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A single broadband provider can be competitive – US ruling

A US appeals court has upheld a Federal Communications Commission (FCC) ruling that broadband markets can be competitive even when there is only one internet provider. The FCC can “rationally choose which evidence to believe among conflicting evidence”,  the court ruling said. As Ars Technica reports, the FCC voted last year to eliminate price caps imposed on some business broadband providers such as AT&T and Verizon. The decision eliminated caps in any given county if 50% of potential customers “are within a half mile of a location served by a competitive provider”. This is known as the “competitive market test”. Because of this, broadband-using businesses might not benefit from price controls even if they have just one choice of ISP. “The FCC decision was challenged in court by competitive local exchange carriers (CLECs) and purchasers of business broadband, including Sprint and Windstream. But the FCC order was mostly upheld yesterday in a ruling by the US Court of Appeals for the 8th Circuit. The court said that the FCC provided adequate notice to the public before making most of the changes in the deregulation order. The court also rejected challenges to the economic theory and merits of the FCC’s competitive market test.” The FCC's decision to lift price caps affected Business Data Services (BDS), which are dedicated, point-to-point broadband links delivered over copper-based TDM networks by incumbent phone companies like AT&T, Verizon, and CenturyLink. The decision affects prices paid by customers including businesses, government agencies, schools, libraries, hospitals and wireless carriers. Read more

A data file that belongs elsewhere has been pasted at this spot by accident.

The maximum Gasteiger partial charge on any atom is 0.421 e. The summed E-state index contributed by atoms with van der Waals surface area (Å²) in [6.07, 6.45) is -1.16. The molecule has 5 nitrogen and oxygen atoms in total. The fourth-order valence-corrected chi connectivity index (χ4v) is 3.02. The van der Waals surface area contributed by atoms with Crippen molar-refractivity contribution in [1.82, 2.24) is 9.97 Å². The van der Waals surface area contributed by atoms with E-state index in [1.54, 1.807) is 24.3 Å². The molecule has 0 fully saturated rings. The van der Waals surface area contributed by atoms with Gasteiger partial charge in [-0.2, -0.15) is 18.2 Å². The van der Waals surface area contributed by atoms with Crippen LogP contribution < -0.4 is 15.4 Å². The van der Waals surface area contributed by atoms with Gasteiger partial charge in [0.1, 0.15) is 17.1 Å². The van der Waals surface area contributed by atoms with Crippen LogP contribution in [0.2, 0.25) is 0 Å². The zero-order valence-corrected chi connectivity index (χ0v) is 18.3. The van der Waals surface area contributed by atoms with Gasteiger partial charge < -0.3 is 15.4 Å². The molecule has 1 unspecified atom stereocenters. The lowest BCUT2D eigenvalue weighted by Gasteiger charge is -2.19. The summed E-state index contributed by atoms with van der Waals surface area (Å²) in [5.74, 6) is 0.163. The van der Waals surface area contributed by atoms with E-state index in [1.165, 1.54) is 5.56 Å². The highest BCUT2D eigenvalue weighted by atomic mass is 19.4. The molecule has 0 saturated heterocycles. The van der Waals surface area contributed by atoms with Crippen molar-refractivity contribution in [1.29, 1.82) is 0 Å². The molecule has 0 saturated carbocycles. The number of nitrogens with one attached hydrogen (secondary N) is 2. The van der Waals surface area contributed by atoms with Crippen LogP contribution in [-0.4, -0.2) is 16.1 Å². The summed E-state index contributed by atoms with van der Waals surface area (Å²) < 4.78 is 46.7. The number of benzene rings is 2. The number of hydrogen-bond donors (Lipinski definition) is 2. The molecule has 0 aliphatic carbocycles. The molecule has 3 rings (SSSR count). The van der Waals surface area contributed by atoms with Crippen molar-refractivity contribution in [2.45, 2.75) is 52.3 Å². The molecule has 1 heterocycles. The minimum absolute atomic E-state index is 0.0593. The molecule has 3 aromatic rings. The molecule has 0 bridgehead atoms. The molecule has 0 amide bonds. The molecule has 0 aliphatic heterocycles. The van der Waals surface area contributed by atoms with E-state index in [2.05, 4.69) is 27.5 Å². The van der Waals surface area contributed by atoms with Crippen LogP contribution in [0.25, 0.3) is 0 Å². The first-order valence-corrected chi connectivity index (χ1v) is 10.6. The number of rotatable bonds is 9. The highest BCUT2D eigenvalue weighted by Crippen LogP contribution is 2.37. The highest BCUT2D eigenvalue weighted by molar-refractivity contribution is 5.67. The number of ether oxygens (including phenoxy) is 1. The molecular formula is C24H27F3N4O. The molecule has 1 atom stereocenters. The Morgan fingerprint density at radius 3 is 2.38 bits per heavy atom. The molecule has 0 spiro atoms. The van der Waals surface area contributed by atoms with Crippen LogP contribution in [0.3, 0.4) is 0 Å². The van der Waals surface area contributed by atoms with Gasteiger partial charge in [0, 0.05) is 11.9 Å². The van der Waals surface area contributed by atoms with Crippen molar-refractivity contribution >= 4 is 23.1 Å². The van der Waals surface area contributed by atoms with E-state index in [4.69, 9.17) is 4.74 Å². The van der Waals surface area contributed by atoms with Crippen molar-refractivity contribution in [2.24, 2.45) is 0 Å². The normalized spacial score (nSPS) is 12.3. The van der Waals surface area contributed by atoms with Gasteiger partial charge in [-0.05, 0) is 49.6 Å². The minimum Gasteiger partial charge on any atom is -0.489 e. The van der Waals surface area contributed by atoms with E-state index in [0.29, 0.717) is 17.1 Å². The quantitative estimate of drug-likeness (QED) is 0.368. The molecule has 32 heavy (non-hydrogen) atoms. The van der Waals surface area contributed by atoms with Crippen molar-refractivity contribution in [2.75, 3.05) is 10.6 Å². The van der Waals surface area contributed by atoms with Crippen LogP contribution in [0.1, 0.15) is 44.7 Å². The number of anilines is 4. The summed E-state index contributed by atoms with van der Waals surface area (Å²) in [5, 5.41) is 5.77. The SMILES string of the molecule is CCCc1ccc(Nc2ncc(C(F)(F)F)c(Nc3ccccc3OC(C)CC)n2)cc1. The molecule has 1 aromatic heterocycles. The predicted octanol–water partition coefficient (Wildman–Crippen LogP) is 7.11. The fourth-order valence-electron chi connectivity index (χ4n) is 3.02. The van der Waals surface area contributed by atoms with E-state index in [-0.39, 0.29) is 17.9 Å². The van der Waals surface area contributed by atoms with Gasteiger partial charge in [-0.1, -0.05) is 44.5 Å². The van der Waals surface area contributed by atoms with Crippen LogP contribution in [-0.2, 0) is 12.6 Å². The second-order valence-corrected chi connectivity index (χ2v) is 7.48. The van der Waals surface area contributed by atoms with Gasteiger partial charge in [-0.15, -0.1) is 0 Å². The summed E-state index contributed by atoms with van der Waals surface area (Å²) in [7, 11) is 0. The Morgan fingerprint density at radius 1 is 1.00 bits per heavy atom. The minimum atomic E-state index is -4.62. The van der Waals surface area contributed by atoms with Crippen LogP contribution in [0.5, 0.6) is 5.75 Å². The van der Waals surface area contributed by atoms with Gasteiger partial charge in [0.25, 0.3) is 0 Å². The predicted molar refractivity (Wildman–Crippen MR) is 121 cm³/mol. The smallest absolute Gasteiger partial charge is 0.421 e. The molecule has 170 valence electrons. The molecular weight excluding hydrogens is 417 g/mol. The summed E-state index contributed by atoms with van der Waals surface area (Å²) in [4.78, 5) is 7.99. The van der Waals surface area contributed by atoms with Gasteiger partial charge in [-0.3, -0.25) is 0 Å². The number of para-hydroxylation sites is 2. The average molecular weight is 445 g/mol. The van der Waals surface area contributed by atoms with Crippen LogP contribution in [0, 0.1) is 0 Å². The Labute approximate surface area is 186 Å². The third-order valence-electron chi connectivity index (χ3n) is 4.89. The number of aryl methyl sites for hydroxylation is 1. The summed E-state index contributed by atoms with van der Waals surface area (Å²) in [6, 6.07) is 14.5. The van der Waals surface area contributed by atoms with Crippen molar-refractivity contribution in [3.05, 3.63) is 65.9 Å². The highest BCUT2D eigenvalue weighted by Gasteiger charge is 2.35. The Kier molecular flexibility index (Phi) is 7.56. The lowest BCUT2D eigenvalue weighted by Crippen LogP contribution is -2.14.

• Tuesday, 25 September 2018

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